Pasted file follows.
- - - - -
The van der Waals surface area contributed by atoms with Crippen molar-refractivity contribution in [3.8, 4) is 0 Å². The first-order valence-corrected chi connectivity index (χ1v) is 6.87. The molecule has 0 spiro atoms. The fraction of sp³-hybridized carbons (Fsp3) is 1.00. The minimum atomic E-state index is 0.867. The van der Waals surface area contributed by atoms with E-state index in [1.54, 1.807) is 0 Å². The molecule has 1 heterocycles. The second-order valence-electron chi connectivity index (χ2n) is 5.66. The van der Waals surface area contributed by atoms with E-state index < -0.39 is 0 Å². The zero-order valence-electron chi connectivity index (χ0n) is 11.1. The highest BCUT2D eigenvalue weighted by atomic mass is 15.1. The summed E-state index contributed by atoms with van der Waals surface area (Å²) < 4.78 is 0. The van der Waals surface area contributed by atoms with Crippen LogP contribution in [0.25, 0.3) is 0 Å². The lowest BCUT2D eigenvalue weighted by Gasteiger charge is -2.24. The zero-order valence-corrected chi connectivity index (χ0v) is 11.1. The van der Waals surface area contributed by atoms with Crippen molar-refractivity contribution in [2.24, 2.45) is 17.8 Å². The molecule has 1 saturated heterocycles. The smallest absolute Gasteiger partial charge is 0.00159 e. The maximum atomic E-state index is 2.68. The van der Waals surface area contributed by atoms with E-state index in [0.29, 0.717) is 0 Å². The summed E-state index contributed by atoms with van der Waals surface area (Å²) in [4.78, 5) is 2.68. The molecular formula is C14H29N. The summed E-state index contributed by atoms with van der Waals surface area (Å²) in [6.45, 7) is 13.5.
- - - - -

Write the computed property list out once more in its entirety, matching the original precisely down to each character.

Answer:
The van der Waals surface area contributed by atoms with Crippen molar-refractivity contribution in [3.8, 4) is 0 Å². The first-order valence-corrected chi connectivity index (χ1v) is 6.87. The molecule has 0 spiro atoms. The fraction of sp³-hybridized carbons (Fsp3) is 1.00. The minimum atomic E-state index is 0.867. The van der Waals surface area contributed by atoms with E-state index in [1.54, 1.807) is 0 Å². The molecule has 1 heterocycles. The second-order valence-electron chi connectivity index (χ2n) is 5.66. The van der Waals surface area contributed by atoms with E-state index < -0.39 is 0 Å². The zero-order valence-electron chi connectivity index (χ0n) is 11.1. The highest BCUT2D eigenvalue weighted by atomic mass is 15.1. The summed E-state index contributed by atoms with van der Waals surface area (Å²) < 4.78 is 0. The van der Waals surface area contributed by atoms with Crippen LogP contribution in [0.25, 0.3) is 0 Å². The lowest BCUT2D eigenvalue weighted by Gasteiger charge is -2.24. The zero-order valence-corrected chi connectivity index (χ0v) is 11.1. The van der Waals surface area contributed by atoms with Crippen molar-refractivity contribution in [2.24, 2.45) is 17.8 Å². The molecule has 1 saturated heterocycles. The smallest absolute Gasteiger partial charge is 0.00159 e. The maximum atomic E-state index is 2.68. The van der Waals surface area contributed by atoms with E-state index in [0.29, 0.717) is 0 Å². The summed E-state index contributed by atoms with van der Waals surface area (Å²) in [4.78, 5) is 2.68. The molecular formula is C14H29N. The summed E-state index contributed by atoms with van der Waals surface area (Å²) in [6.45, 7) is 13.5.